Dublin leaders position the city to develop a downtown | Tim Talk | Tim Hunt | DanvilleSanRamon.com |


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By Tim Hunt

Dublin leaders position the city to develop a downtown

Uploaded: Dec 10, 2019

Since its incorporation in 1981, Dublin leaders have relied on private enterprise to shape the city.

Dublin developed its core, with all of the big box stores, while planning decisions were made in Hayward and Oakland by Alameda County staff and elected supervisors. It has struggled to find a “downtown” because it hasn’t had one.

The City Council and city staff hope the preferred vision for downtown that was approved last month will change it dramatically. The elements of the plan have the potential to do just that. The vision targets the two shopping centers bounded by Regional Street, Dublin Boulevard, Amador Valley Boulevard and Amador Plaza Road.

It’s a bold plan that centers on three key elements:

1. Extending Golden Gate from Dublin Boulevard to Amador Valley Boulevard and creating three new east-west streets to divide the huge parcel into manageable city blocks. Three new north-south streets will run from Dublin Boulevard. Blocks are designed so parking structures can be located behind businesses.
2. Creating a one-acre city square off the extended Golden Gate Avenue in what’s now the parking lot serving Hobby Lobby and Target. This will be the gathering place for the community and the site of the farmer’s market and other events.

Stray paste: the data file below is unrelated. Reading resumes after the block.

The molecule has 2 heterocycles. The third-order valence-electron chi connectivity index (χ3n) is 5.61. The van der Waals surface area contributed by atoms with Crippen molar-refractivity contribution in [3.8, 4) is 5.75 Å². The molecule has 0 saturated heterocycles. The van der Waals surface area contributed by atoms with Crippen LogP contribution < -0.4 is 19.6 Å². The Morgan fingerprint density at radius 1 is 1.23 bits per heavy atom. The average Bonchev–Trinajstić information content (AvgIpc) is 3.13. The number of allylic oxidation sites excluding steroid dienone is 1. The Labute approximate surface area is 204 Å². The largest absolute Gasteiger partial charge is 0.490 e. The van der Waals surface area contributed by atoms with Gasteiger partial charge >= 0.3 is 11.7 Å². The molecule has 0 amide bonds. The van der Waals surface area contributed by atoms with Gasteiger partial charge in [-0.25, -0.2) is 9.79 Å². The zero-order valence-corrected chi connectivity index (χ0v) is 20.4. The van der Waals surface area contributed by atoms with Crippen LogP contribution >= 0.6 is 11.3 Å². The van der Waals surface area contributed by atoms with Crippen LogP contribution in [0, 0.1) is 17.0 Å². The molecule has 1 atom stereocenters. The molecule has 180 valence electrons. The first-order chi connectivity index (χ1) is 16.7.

3. Develop a downtown character with a mixture of land uses—retail, residential, restaurant and office. The plan allows for up to 6-story buildings that could be 75 feet tall.

The approved vision is the result of several years of work and public outreach and lays the foundation for the serious work for landowners. The extension of Golden Gate is targeted for the next five years. With the more intense residential uses now starting to surround the West Dublin BART station, the street extension will create a walkable neighborhood with easy access to the trains.

The council approved several incentives to encourage new development within the city center area. These include sales tax reimbursements, a major discount on sewage connection fees for restaurants, hotel tax rebate, a grant program for façade improvement and assistance to small business.

Now that a plan, with incentives, is in place landowners and developers can start working on buildings that fit within the vision. It’s easy to imagine the town square becoming the gathering place for Dublin residents and people from the surrounding communities.

Danville, Pleasanton and Livermore started with established downtowns—railroads playing historic roles in each—while San Ramon and Dublin had no such advantages. The Bishop Ranch owners, Sunset Development, followed a bold vision with the City Center project that opened a year ago. It’s now proposing 4,500 high-density units in the parking lots near the City Center. Unlike Dublin, San Ramon had the advantage of a single landowner (Sunset) controlling all of the parcels.

Dublin has positioned itself to follow suit and work with private landowners to create an inviting public/private space.